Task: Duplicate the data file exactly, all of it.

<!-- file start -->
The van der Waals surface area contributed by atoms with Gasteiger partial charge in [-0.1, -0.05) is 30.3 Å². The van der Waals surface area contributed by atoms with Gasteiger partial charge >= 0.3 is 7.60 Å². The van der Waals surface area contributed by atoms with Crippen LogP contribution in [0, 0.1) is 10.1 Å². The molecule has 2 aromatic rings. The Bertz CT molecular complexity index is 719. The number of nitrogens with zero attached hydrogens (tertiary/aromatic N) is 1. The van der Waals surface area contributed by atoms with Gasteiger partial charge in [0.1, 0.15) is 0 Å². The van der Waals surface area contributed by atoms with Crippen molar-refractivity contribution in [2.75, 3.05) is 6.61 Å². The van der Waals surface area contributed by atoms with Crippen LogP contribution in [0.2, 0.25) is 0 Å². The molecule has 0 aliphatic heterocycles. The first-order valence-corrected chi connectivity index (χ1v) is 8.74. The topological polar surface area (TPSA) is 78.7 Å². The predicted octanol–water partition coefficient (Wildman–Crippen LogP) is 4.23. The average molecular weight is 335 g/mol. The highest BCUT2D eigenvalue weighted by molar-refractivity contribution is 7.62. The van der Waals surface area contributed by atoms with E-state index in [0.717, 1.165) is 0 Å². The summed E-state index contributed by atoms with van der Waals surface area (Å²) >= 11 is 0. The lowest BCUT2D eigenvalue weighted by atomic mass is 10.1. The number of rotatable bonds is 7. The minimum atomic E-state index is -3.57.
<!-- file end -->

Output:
The van der Waals surface area contributed by atoms with Gasteiger partial charge in [-0.1, -0.05) is 30.3 Å². The van der Waals surface area contributed by atoms with Gasteiger partial charge >= 0.3 is 7.60 Å². The van der Waals surface area contributed by atoms with Crippen LogP contribution in [0, 0.1) is 10.1 Å². The molecule has 2 aromatic rings. The Bertz CT molecular complexity index is 719. The number of nitrogens with zero attached hydrogens (tertiary/aromatic N) is 1. The van der Waals surface area contributed by atoms with Gasteiger partial charge in [0.1, 0.15) is 0 Å². The van der Waals surface area contributed by atoms with Crippen molar-refractivity contribution in [2.75, 3.05) is 6.61 Å². The van der Waals surface area contributed by atoms with Crippen LogP contribution in [0.2, 0.25) is 0 Å². The molecule has 0 aliphatic heterocycles. The first-order valence-corrected chi connectivity index (χ1v) is 8.74. The topological polar surface area (TPSA) is 78.7 Å². The predicted octanol–water partition coefficient (Wildman–Crippen LogP) is 4.23. The average molecular weight is 335 g/mol. The highest BCUT2D eigenvalue weighted by molar-refractivity contribution is 7.62. The van der Waals surface area contributed by atoms with E-state index in [0.717, 1.165) is 0 Å². The summed E-state index contributed by atoms with van der Waals surface area (Å²) >= 11 is 0. The lowest BCUT2D eigenvalue weighted by atomic mass is 10.1. The number of rotatable bonds is 7. The minimum atomic E-state index is -3.57.